The descendant of Tamerlane, great commander Zakhiriddin Mukhammad Babur, in his novel mentioned that Margilan is renowned for its orchards, sweet pomegranates, apricots, peaches, livestock and poultry. Babur also said that many activists from Samarkand and Bukhara were born in Margilan.

Оne of outstanding scholars of Margilan in the period of 10 - 13 centuries was brilliant representative in the line of prominent philosophers of Islam jurisprudence - Imam Burkhaniddin Marginani - the author of “Al - Khidoya” book. That encyclopedic proceeding is -up to now - considered to be the main book of “Fikkh”, i.e. Islam jurisprudence. For this book Burkhaniddin Marginani received the title of “Fikkh Imami” - “Imam of Law”.

Since 13th century, Margilan became a provincial center within Kokand khanate. At the end of 19th century Rusiian military topographers found in this region mud walls with towers, twelve fortified walls, surrounding the city. The main streets run from the gates to the center of Margilan, the location of ruler’s palace - Urda and the market. In 18 - 19 centuries many public buildings were constructed in Margilan. Among them are: madrasas of Ismoil Makhsum, Yar Alatyk, Ak madrasa, Kazi Kalyan, Ichki, Said Akhmad Khodja, etc.

The city wall.

A few centuries ago Margilan was relatively small city. It was surrounded with a wall with four gates, facing the four corners of the earth. The distance between opposite gates was about 2 meters. The people still remember of the location of the wall.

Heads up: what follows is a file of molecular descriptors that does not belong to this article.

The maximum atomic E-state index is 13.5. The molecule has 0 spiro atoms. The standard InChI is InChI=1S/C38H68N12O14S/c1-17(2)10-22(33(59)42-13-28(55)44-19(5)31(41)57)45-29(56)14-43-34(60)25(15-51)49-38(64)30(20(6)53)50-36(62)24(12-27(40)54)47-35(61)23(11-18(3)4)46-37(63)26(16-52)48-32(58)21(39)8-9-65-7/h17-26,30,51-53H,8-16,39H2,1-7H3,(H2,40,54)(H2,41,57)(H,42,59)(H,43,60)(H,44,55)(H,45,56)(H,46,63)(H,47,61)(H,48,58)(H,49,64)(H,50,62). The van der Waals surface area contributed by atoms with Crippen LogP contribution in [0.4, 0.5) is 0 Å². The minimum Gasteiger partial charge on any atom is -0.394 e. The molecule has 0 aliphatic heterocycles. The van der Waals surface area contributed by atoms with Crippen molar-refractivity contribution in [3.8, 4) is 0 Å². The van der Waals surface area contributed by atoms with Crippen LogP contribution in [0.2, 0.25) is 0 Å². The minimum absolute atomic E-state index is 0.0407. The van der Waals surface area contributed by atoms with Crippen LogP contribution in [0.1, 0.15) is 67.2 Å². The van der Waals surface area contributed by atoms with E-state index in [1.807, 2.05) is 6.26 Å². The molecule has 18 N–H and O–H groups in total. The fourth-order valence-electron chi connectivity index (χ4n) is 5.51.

From east and north, it went along the territory of present-day Uram Kyzyl Sokchi. By the way, the word “uram” is still used in Margilan in the meaning of “part of city”, in the direction of Chil-Dukhtaron mazar to makhallya Bakhrin; then the wall turned to the west, to makhallya and mazar Mashad - one of the most ancient sacred places of the city, then moved to the south, to the bath house of Kalyandar Khan, located near the big road from Gorchakov station to the city, from there - runs back to Chil-Dukhtaron mazar.

This is an old city wall called “kurgoni duval”, i.e. wall of barrow (fortress), its initial height was made of 12 rows of broken clay (pakhsa), its thickness at the basement was 3 meters, with a ditch from the outer side. As the time passed, the city enlarged, the wall gradually destroyed, by the beginning of 19th century, its condition could not be admitted as even somehow satisfactory.

It was necessary to build a wall of a bigger size. That was done, by words of Khodja Ali, the foreman at Sher-Ali-Khan’s court (1842 - 1845). The new wall surrounded such a big space, that the distance between its opposite gates, supposedly, was 8 km. The second wall had 12 gates12: Maoz Ibni Jabbor (between railway station and silk-winding). Nadyrmat, Tashlak, Khotun-aryk, Bakhrin, Gulchaman, Mashad, Eshon-Darvoza, Alty-aryk-Darvoza, Sar-mazor, Suk-tepa and Chinion. By words of Khodja-Ali, taking part in restoration of the new city wall when young, its thickness at the basement was about 2 meters, upper part-about 70 sm. From outer side there was quite steep slope (dadama) and ditch (ur). From the inner side of the wall there was a banking called “sher-kurgon” served for placing of cannons.